2009 National Leaders in Sacks Allowed1. Boise State: 11 games, 5 sacks, 32 yards lost, 0.46 sacks allowed per game
The Broncos are the best in the country at keeping sackmasters out of the scorebook. Even more impressive, Boise State has not given up multiple sacks in a single game since Oregon. The only other teams to get the Broncos were UC Davis, Tulsa, and San Jose State.
However, all this is not to say that Kellen Moore has been kept clean. While the sacks have been few and far between, the hits and hurries have not. Here is a look at the game-by-game pressure that Moore has faced.
|San Jose State
Moore has been hassled on about one-third of his throws in recent games. So perhaps the question should be: How much does pressure impact Moore? Or does pressure from certain areas make more difference than others?
I'd be curious to know what you think, but for the record, I think Moore is unstoppable when he has time to throw, he's great when faced with stiff pressure, and he's better than most when he's getting hit. The only pressure I've seen that makes a noticeable difference with his passing is pressure up the middle. Considering that Moch and Basped are edge rushers, even if they get close, Moore should be okay.
And now, the rest of the story on the Nevada defense
Moch and Basped are excellent defensive ends. There is no doubt about that. But what I find interesting is that even though they rush the passer with the best of them, the Nevada pass defense is horrible. A big part of pass defense is pressure on the quarterback. Does that mean that the Nevada secondary is exponentially worse than your average 119th-ranked secondary?
Against the run, Nevada is significantly better. Don't blow off their good rush defense stats as a consequence of opponents abandoning the run to play catch-up. Case in point: The Wolf Pack held Fresno State's Ryan Mathews to 35 yards on 8 carries before he left with a concussion in the second quarter.
A lot will be written about how nothing compares to the Nevada rushing attack, but I would argue that the same can be said of Boise State's ground game. The misdirection, handoffs, and movement when the Broncos run the ball rivals that of any other college football team for uniqueness, effectiveness, and big-play potential. If Boise State executes, I think they can run effectively against Nevada. But it won't be easy. Would you give the Broncos the edge?
- Some Boise State receiver will be open. Most WAC offenses have one or two great receivers who can really hurt a defense. Boise State has, what, four? Five? If Nevada chooses to focus on Pettis and Young, then Kirby Moore and Kyle Efaw can do plenty of damage in the wide open spaces that the Wolf Pack leave. Avery out of the backfield is a threat. No one can stop the quick screens and hitches to Young and Pettis. It seems like no matter how you look at it, the Boise State wide receivers win the matchup against the Nevada secondary. And it is not that close.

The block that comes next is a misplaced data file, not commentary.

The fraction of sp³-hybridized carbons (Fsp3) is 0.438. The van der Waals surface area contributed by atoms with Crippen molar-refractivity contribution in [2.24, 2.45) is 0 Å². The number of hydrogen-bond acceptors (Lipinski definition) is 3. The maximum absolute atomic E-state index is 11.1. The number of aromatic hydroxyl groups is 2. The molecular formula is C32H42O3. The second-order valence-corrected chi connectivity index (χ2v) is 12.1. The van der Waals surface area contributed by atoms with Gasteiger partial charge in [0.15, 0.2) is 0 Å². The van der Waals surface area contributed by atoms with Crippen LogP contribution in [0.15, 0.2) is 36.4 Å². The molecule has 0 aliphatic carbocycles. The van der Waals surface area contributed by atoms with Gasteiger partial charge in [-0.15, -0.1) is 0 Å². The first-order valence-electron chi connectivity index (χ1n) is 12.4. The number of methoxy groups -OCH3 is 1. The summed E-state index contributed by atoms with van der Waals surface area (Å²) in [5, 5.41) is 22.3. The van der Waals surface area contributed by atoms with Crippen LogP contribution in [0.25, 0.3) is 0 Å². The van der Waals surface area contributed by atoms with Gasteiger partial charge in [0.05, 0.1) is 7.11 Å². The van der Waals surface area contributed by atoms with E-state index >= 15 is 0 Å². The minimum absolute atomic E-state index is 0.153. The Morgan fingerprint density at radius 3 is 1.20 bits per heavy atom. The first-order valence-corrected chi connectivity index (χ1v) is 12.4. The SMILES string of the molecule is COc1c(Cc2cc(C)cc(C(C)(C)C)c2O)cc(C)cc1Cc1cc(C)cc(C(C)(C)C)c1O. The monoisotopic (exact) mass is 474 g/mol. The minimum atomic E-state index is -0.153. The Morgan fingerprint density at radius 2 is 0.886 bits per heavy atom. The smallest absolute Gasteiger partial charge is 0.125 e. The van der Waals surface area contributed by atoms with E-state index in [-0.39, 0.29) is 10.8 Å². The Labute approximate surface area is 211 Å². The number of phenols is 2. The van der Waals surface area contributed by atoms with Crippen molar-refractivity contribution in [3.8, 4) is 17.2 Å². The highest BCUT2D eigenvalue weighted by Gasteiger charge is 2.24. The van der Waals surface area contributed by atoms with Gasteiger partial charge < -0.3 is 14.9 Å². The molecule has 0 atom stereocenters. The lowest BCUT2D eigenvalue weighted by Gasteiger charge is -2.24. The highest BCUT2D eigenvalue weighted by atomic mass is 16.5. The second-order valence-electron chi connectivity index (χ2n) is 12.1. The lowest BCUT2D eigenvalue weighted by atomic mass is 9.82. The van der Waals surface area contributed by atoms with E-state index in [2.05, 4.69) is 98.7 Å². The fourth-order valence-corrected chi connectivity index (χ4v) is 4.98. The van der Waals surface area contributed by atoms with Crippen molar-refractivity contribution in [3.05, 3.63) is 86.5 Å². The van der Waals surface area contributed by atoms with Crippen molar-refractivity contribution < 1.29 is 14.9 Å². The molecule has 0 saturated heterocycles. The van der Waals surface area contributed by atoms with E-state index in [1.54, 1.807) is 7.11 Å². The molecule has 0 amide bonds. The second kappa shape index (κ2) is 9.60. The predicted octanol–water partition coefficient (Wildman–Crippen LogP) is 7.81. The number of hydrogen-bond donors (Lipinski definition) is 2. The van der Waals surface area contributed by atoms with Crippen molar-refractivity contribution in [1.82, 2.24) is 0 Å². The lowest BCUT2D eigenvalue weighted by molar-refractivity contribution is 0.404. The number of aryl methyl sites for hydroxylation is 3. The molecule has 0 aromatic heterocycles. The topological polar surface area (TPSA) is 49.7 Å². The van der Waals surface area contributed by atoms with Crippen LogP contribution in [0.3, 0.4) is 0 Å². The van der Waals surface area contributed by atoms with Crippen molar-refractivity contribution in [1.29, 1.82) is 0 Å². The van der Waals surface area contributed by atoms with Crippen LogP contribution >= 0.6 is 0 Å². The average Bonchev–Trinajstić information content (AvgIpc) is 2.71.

- The focus on Garrett Pendergast. Against San Jose State, Pendergast struggled to block the Spartans' second-best defensive lineman, Adonis Davis. He'll probably have the matchup against either Moch or Basped, so it will be interesting to see if the Broncos leave him on an island or give him help. Advantage: Nevada.
- Turnovers for touchdowns. Two pick-sixes were the only things that kept Nevada in the game last year when the Broncos visited Reno. Kellen Moore made a mistake against Louisiana Tech, and it cost the team a touchdown and a blowout. If the Broncos get up on the Wolf Pack on Friday, perhaps the only thing that could save UNR is a quick score off a turnover.
- Fumbles from center. I thought we were done with that. BAD WORDS.
- Boise State's advantage on special teams. Year in and year out, the Broncos have excellent all-around special teams. Year in and year out, Nevada does not. While the Wolf Pack are certainly improved, they are not Virginia Tech. It would appear that Young and Martin might get a couple cracks at kickoff returns, Wilson could get his hands on a few punts, and Brotzman could be called on in big spots. At the very least, Boise State needs to use its advantage on special teams to win the field position battle.
I know there are plenty other factors to watch for on Friday night, so what ones did I not mention? What will you be watching? Can the Boise State offensive line control Nevada's defensive ends? Leave your thoughts in the comments.